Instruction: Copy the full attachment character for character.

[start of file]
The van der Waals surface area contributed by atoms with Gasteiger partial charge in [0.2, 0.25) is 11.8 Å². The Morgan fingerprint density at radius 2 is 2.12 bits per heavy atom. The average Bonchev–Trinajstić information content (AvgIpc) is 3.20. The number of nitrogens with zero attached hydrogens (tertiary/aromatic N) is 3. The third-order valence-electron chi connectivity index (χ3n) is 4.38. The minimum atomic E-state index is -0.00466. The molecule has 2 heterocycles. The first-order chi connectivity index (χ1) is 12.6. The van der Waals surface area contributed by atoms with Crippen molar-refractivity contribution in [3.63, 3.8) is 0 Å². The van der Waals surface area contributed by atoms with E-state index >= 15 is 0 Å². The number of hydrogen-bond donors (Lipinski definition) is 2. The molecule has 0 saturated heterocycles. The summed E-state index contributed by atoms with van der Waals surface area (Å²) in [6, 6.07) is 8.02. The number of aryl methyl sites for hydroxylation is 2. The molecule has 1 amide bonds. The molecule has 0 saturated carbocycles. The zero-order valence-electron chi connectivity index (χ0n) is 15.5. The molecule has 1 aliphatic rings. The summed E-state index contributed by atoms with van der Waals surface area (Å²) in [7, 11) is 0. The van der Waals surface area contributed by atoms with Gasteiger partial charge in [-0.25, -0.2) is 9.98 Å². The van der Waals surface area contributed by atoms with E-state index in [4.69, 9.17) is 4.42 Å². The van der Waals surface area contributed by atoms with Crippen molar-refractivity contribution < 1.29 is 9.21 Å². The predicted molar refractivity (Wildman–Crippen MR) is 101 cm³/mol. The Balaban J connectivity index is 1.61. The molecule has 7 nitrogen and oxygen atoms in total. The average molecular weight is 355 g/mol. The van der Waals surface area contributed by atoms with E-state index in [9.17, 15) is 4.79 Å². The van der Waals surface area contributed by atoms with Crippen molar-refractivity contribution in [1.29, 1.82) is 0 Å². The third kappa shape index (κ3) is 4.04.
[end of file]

The van der Waals surface area contributed by atoms with Gasteiger partial charge in [0.2, 0.25) is 11.8 Å². The Morgan fingerprint density at radius 2 is 2.12 bits per heavy atom. The average Bonchev–Trinajstić information content (AvgIpc) is 3.20. The number of nitrogens with zero attached hydrogens (tertiary/aromatic N) is 3. The third-order valence-electron chi connectivity index (χ3n) is 4.38. The minimum atomic E-state index is -0.00466. The molecule has 2 heterocycles. The first-order chi connectivity index (χ1) is 12.6. The van der Waals surface area contributed by atoms with Crippen molar-refractivity contribution in [3.63, 3.8) is 0 Å². The van der Waals surface area contributed by atoms with E-state index >= 15 is 0 Å². The number of hydrogen-bond donors (Lipinski definition) is 2. The molecule has 0 saturated heterocycles. The summed E-state index contributed by atoms with van der Waals surface area (Å²) in [6, 6.07) is 8.02. The number of aryl methyl sites for hydroxylation is 2. The molecule has 1 amide bonds. The molecule has 0 saturated carbocycles. The zero-order valence-electron chi connectivity index (χ0n) is 15.5. The molecule has 1 aliphatic rings. The summed E-state index contributed by atoms with van der Waals surface area (Å²) in [7, 11) is 0. The van der Waals surface area contributed by atoms with Gasteiger partial charge in [-0.25, -0.2) is 9.98 Å². The van der Waals surface area contributed by atoms with E-state index in [4.69, 9.17) is 4.42 Å². The van der Waals surface area contributed by atoms with Crippen molar-refractivity contribution < 1.29 is 9.21 Å². The predicted molar refractivity (Wildman–Crippen MR) is 101 cm³/mol. The Balaban J connectivity index is 1.61. The molecule has 7 nitrogen and oxygen atoms in total. The average molecular weight is 355 g/mol. The van der Waals surface area contributed by atoms with E-state index in [9.17, 15) is 4.79 Å². The van der Waals surface area contributed by atoms with Crippen molar-refractivity contribution in [1.29, 1.82) is 0 Å². The third kappa shape index (κ3) is 4.04.